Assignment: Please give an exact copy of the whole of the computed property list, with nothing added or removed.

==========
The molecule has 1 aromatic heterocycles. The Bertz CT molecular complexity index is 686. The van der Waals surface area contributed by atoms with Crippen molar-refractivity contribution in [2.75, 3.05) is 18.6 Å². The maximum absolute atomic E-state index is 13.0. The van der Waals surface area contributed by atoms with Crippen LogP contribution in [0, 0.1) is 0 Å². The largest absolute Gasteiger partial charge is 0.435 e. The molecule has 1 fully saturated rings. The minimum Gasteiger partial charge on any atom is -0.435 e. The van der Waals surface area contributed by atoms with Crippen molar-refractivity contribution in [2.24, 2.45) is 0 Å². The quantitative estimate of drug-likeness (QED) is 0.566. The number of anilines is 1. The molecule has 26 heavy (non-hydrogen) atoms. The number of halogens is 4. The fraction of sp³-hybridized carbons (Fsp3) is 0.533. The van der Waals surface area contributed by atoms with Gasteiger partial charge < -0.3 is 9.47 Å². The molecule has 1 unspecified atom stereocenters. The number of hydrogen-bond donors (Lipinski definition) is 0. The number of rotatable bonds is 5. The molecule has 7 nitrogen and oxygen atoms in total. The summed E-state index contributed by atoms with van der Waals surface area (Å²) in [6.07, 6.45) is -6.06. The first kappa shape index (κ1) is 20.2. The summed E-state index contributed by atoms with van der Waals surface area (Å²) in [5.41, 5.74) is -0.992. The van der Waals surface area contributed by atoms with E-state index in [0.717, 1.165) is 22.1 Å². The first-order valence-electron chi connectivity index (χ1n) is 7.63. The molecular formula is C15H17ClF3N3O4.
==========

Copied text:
The molecule has 1 aromatic heterocycles. The Bertz CT molecular complexity index is 686. The van der Waals surface area contributed by atoms with Crippen molar-refractivity contribution in [2.75, 3.05) is 18.6 Å². The maximum absolute atomic E-state index is 13.0. The van der Waals surface area contributed by atoms with Crippen LogP contribution in [0, 0.1) is 0 Å². The largest absolute Gasteiger partial charge is 0.435 e. The molecule has 1 fully saturated rings. The minimum Gasteiger partial charge on any atom is -0.435 e. The van der Waals surface area contributed by atoms with Crippen molar-refractivity contribution in [2.24, 2.45) is 0 Å². The quantitative estimate of drug-likeness (QED) is 0.566. The number of anilines is 1. The molecule has 26 heavy (non-hydrogen) atoms. The number of halogens is 4. The fraction of sp³-hybridized carbons (Fsp3) is 0.533. The van der Waals surface area contributed by atoms with Gasteiger partial charge < -0.3 is 9.47 Å². The molecule has 1 unspecified atom stereocenters. The number of hydrogen-bond donors (Lipinski definition) is 0. The number of rotatable bonds is 5. The molecule has 7 nitrogen and oxygen atoms in total. The summed E-state index contributed by atoms with van der Waals surface area (Å²) in [6.07, 6.45) is -6.06. The first kappa shape index (κ1) is 20.2. The summed E-state index contributed by atoms with van der Waals surface area (Å²) in [5.41, 5.74) is -0.992. The van der Waals surface area contributed by atoms with E-state index in [0.717, 1.165) is 22.1 Å². The first-order valence-electron chi connectivity index (χ1n) is 7.63. The molecular formula is C15H17ClF3N3O4.